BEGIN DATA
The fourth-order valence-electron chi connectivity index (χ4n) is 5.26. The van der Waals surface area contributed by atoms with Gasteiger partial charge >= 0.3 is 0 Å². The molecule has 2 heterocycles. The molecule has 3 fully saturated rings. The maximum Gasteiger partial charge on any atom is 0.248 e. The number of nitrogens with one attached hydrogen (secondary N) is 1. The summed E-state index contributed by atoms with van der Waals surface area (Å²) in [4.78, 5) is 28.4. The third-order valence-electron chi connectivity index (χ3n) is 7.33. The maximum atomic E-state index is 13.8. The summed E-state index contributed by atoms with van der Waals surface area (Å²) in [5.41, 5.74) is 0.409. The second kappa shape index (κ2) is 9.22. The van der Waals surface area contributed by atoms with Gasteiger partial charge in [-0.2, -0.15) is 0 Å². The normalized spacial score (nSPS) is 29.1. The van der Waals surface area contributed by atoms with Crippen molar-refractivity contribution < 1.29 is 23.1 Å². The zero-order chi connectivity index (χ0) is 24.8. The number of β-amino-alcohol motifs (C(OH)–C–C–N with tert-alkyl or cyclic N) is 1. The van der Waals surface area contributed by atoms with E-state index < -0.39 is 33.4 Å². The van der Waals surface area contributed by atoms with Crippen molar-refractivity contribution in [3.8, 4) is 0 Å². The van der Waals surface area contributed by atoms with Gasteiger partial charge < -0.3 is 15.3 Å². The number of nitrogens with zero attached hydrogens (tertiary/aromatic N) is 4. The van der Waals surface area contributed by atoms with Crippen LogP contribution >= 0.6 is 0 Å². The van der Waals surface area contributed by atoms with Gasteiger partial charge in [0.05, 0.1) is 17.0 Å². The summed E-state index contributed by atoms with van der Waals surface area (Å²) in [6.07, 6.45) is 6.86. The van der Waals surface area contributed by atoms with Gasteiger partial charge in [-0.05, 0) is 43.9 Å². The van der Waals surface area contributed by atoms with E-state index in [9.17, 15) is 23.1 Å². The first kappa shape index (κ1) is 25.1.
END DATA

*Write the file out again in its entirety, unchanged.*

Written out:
The fourth-order valence-electron chi connectivity index (χ4n) is 5.26. The van der Waals surface area contributed by atoms with Gasteiger partial charge >= 0.3 is 0 Å². The molecule has 2 heterocycles. The molecule has 3 fully saturated rings. The maximum Gasteiger partial charge on any atom is 0.248 e. The number of nitrogens with one attached hydrogen (secondary N) is 1. The summed E-state index contributed by atoms with van der Waals surface area (Å²) in [4.78, 5) is 28.4. The third-order valence-electron chi connectivity index (χ3n) is 7.33. The maximum atomic E-state index is 13.8. The summed E-state index contributed by atoms with van der Waals surface area (Å²) in [5.41, 5.74) is 0.409. The second kappa shape index (κ2) is 9.22. The van der Waals surface area contributed by atoms with Gasteiger partial charge in [-0.2, -0.15) is 0 Å². The normalized spacial score (nSPS) is 29.1. The van der Waals surface area contributed by atoms with Crippen molar-refractivity contribution < 1.29 is 23.1 Å². The zero-order chi connectivity index (χ0) is 24.8. The number of β-amino-alcohol motifs (C(OH)–C–C–N with tert-alkyl or cyclic N) is 1. The van der Waals surface area contributed by atoms with E-state index < -0.39 is 33.4 Å². The van der Waals surface area contributed by atoms with Crippen molar-refractivity contribution in [3.8, 4) is 0 Å². The van der Waals surface area contributed by atoms with Gasteiger partial charge < -0.3 is 15.3 Å². The number of nitrogens with zero attached hydrogens (tertiary/aromatic N) is 4. The van der Waals surface area contributed by atoms with Crippen LogP contribution >= 0.6 is 0 Å². The van der Waals surface area contributed by atoms with Gasteiger partial charge in [0.05, 0.1) is 17.0 Å². The summed E-state index contributed by atoms with van der Waals surface area (Å²) in [6.07, 6.45) is 6.86. The van der Waals surface area contributed by atoms with Gasteiger partial charge in [-0.05, 0) is 43.9 Å². The van der Waals surface area contributed by atoms with E-state index in [9.17, 15) is 23.1 Å². The first kappa shape index (κ1) is 25.1.